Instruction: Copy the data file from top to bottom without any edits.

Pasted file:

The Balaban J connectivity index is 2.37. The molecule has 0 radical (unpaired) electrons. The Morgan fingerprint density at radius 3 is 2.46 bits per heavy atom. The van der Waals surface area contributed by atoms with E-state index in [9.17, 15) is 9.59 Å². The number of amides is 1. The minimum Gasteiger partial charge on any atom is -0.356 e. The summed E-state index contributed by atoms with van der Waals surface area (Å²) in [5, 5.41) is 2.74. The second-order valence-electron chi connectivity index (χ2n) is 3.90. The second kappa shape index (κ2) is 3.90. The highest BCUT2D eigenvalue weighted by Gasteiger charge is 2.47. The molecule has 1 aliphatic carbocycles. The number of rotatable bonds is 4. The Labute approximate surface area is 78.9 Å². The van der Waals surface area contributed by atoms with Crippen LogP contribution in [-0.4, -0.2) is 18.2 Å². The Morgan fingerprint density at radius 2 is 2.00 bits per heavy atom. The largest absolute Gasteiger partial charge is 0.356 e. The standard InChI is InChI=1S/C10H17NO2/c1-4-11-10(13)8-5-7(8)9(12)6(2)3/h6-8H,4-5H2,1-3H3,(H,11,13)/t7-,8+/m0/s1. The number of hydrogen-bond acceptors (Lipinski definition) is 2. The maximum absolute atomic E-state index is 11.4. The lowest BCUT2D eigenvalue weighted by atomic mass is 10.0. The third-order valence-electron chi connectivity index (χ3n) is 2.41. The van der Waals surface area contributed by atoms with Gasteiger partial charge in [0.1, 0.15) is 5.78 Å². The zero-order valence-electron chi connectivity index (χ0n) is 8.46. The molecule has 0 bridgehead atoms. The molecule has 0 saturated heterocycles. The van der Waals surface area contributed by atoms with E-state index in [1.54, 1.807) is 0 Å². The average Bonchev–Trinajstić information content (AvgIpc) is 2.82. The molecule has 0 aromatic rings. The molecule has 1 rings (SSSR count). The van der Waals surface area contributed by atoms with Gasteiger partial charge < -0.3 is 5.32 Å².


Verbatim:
The Balaban J connectivity index is 2.37. The molecule has 0 radical (unpaired) electrons. The Morgan fingerprint density at radius 3 is 2.46 bits per heavy atom. The van der Waals surface area contributed by atoms with E-state index in [9.17, 15) is 9.59 Å². The number of amides is 1. The minimum Gasteiger partial charge on any atom is -0.356 e. The summed E-state index contributed by atoms with van der Waals surface area (Å²) in [5, 5.41) is 2.74. The second-order valence-electron chi connectivity index (χ2n) is 3.90. The second kappa shape index (κ2) is 3.90. The highest BCUT2D eigenvalue weighted by Gasteiger charge is 2.47. The molecule has 1 aliphatic carbocycles. The number of rotatable bonds is 4. The Labute approximate surface area is 78.9 Å². The van der Waals surface area contributed by atoms with Crippen LogP contribution in [-0.4, -0.2) is 18.2 Å². The Morgan fingerprint density at radius 2 is 2.00 bits per heavy atom. The largest absolute Gasteiger partial charge is 0.356 e. The standard InChI is InChI=1S/C10H17NO2/c1-4-11-10(13)8-5-7(8)9(12)6(2)3/h6-8H,4-5H2,1-3H3,(H,11,13)/t7-,8+/m0/s1. The number of hydrogen-bond acceptors (Lipinski definition) is 2. The maximum absolute atomic E-state index is 11.4. The lowest BCUT2D eigenvalue weighted by atomic mass is 10.0. The third-order valence-electron chi connectivity index (χ3n) is 2.41. The van der Waals surface area contributed by atoms with Gasteiger partial charge in [0.1, 0.15) is 5.78 Å². The zero-order valence-electron chi connectivity index (χ0n) is 8.46. The molecule has 0 bridgehead atoms. The molecule has 0 saturated heterocycles. The van der Waals surface area contributed by atoms with E-state index in [1.54, 1.807) is 0 Å². The average Bonchev–Trinajstić information content (AvgIpc) is 2.82. The molecule has 0 aromatic rings. The molecule has 1 rings (SSSR count). The van der Waals surface area contributed by atoms with Gasteiger partial charge < -0.3 is 5.32 Å².